The truth is, I really don’t give a damn how you serve them, as long as you do it the same day as they’re baked. They’re marvelous in their heyday, but a little sad to think about when they have passed their prime. Much like some golfers I know. Except Mr. Palmer, I mean.

*An Arnold Palmer with a generous amount of vodka added to it is called a John Daly. This means that John Daly could quite literally drink himself to death, which would not be funny at all, given the fact that he is a recovering alcoholic.

**Well, there wasn’t one when I checked a week ago. I have since found another “Arnold Palmier”. No recipe, but it is savory, using lemon thyme and cheddar cheese. How this makes it Arnold Palmer-y remains uncertain to this author. However, they do sound delicious. The link remains elusive, but I will add it as soon as I can find it again.

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About Michael Procopio

I write about food and am very fond of Edward Gorey. And gin.
This entry was posted in Celebrities, Sweets and the Like and tagged , , , , , , , . Bookmark the permalink.

42 Responses to Arnold Palmiers, A Tee Time Treat

  1. EllenFitz says:

    I’m not sure which cracked me up more: “… with all the force of an aged, asthmatic moth” or “Whatever you do, don’t serve them with coffee, because that’s the dumbest thing I’ve ever heard of. Besides, I just tried that.” Thanks for making me laugh. Again.

    • Well, I had the coffee right next to me, so it really wasn’t my fault. I do my best to suffer so that my readers don’t have to. Unless, of course, they consider reading me suffering, which some people do.

  2. Jay Floyd says:

    The only site on the inner webs that makes me wish I cooked.

  3. Kitten says:

    I must have these. Chances are, I will eat them with coffee, because you told me not to and I am contrary like that.

  4. Cheryl says:

    I like the part about the small, dimpled ball.

    And I want to have tee with you.

  5. Fatemeh says:

    Somewhere, a retired wet nurse is weeping.

  6. Milk and pepsi – Laverne and Shirley – good to know I’m not the only around here old enough to remember that! (I turned 31 in hex yesterday). Funny – I am an avid golfer when my shoulder allows me to be and the only time I drink Arnold Palmers is after golf and I am afraid to admit – I like them! Though the first time I ordered it I was a little disappointed to find out that there was no alcohol in it. Fun post Michael!

  7. Alanna says:

    Um, awesome!! I think you are too clever for my own good. These look amazing.

    Buttered Up Brooklyn just posted a recipe for a sparkling Arnold Palmer-esque cocktail made with gin: Who d’ya should they be named after?

    • Being “clever” has gotten me into all sorts of trouble my whole life. Fortunately, it has also gotten me out of a lot of trouble my whole life.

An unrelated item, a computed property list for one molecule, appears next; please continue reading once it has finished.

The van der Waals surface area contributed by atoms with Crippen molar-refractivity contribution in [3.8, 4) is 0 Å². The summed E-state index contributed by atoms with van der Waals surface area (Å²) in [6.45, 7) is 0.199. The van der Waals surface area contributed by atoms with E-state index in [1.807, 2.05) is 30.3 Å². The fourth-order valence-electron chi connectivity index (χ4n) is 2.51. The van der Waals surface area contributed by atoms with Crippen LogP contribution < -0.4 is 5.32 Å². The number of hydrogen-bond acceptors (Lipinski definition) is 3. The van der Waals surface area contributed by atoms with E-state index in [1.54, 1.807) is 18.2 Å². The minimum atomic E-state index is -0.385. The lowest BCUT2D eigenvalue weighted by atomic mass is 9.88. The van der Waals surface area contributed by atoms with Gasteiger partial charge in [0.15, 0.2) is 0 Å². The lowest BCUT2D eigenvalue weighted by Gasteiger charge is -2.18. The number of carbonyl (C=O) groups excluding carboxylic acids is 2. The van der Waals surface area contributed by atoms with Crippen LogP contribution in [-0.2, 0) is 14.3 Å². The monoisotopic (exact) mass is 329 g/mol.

I would like to have called this drink you mention “The 19th Hole”, but I fear the name is already taken (It sounds suspiciously like a John Daly to me). With the addition of gin, I might suggest either “Bye bye, Birdie” or, something very graphic about losing one’s virtue on the fairway.

  8. sippitysup says:

    Arnold Palmer. I agree the concept seems a waste of perfectly good tea and lemonade. But honestly there is some alchemy involved and I think that the magic of the thing. It’s unknowable. Like a martini. GREG

    • In writing this piece, I had considered mixing other, favorite drinks into one glass. Like a Manhattan and a martini. I consider them two great tastes that do not taste great together. However, I do like its unavoidable name: The Mantini.

  9. Linda says:

    I’ll have to make these if only to determine which is better: your delightful writing or a nice afternoon sweet…either way, it sure beats playing – or watching – golf!

    • Oh, you are a very kind woman. Thank you. I’d never much been a fan of golf. My set of junior golf clubs turned to rust in the garage. However, now that I am older, I understand what lured my father and aunt and uncle onto the courses: 1) the scenery, 2) the company, and 3) the booze.

  10. Nikki says:

    It’s just something I need to get over because there are so many other irritations worthy of my time.

    Words I need to take to heart!

  11. Penandra says:

    “…if it feels as droopy as a retired wet nurse’s bosom) place the folded dough onto a tray and pop it into the freezer until it is once again pert.”

    … ah, if that’s all it took to pert up a retired bosom!

    and then there was this:

    “Wet your index finger, taking one cookie at a time, rub your moistened finger along the top and bottom of said cookie, dip each side into the tea sugar, then place on the same tray you used when you put the dough in the freezer. Repeat until all cookies have been fingered and sugared.”

    I think perhaps restraint of pen and keyboard might be my wisest move here, but I did want to let you know that I had to reread this paragraph after I cleaned off my monitor. It might have the “fingered and sugared” or it might have been the” wetting the index finger.”

    Thank you for another delightful (absolutely delightful) post.

    I happen to enjoy Arnold Palmers (but only in the summer months) and as I read your blog I could not figure out exactly why — I may have to take the afternoon off and retire to the closest golf course (just up the road as it happens) and remind myself.

    Not being a fan of Earl Grey (horrors! — I think it’s the bergamot) but being a self-labeled tea snob, I would probably use another fruit fragrant tea (perhaps lychee black) for these.